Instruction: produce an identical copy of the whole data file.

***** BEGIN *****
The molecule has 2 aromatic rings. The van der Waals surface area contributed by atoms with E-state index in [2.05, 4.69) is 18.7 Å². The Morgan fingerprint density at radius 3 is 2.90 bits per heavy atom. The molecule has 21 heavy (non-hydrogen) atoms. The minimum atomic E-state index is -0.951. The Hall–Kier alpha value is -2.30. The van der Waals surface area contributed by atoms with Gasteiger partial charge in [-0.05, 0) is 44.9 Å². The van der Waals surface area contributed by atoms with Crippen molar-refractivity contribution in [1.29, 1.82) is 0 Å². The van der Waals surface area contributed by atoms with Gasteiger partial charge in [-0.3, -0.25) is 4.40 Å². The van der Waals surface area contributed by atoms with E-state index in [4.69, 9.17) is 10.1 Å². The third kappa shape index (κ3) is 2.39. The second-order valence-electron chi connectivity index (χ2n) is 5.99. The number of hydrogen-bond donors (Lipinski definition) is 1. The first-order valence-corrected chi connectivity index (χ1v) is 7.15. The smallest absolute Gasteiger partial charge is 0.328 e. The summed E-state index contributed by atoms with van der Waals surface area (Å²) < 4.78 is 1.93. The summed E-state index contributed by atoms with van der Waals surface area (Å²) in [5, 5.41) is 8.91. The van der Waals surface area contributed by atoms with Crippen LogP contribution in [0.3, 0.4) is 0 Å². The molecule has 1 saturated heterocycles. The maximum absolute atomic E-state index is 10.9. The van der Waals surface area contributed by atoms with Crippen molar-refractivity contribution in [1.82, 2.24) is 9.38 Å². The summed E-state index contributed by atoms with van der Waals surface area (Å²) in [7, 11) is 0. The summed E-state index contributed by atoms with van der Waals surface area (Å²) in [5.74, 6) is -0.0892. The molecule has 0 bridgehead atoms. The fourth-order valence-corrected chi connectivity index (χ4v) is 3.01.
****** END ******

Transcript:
The molecule has 2 aromatic rings. The van der Waals surface area contributed by atoms with E-state index in [2.05, 4.69) is 18.7 Å². The Morgan fingerprint density at radius 3 is 2.90 bits per heavy atom. The molecule has 21 heavy (non-hydrogen) atoms. The minimum atomic E-state index is -0.951. The Hall–Kier alpha value is -2.30. The van der Waals surface area contributed by atoms with Gasteiger partial charge in [-0.05, 0) is 44.9 Å². The van der Waals surface area contributed by atoms with Crippen molar-refractivity contribution in [1.29, 1.82) is 0 Å². The van der Waals surface area contributed by atoms with Gasteiger partial charge in [-0.3, -0.25) is 4.40 Å². The van der Waals surface area contributed by atoms with E-state index in [4.69, 9.17) is 10.1 Å². The third kappa shape index (κ3) is 2.39. The second-order valence-electron chi connectivity index (χ2n) is 5.99. The number of hydrogen-bond donors (Lipinski definition) is 1. The first-order valence-corrected chi connectivity index (χ1v) is 7.15. The smallest absolute Gasteiger partial charge is 0.328 e. The summed E-state index contributed by atoms with van der Waals surface area (Å²) < 4.78 is 1.93. The summed E-state index contributed by atoms with van der Waals surface area (Å²) in [5, 5.41) is 8.91. The van der Waals surface area contributed by atoms with Crippen LogP contribution in [0.3, 0.4) is 0 Å². The molecule has 1 saturated heterocycles. The maximum absolute atomic E-state index is 10.9. The van der Waals surface area contributed by atoms with Crippen molar-refractivity contribution in [1.82, 2.24) is 9.38 Å². The summed E-state index contributed by atoms with van der Waals surface area (Å²) in [7, 11) is 0. The summed E-state index contributed by atoms with van der Waals surface area (Å²) in [5.74, 6) is -0.0892. The molecule has 0 bridgehead atoms. The fourth-order valence-corrected chi connectivity index (χ4v) is 3.01.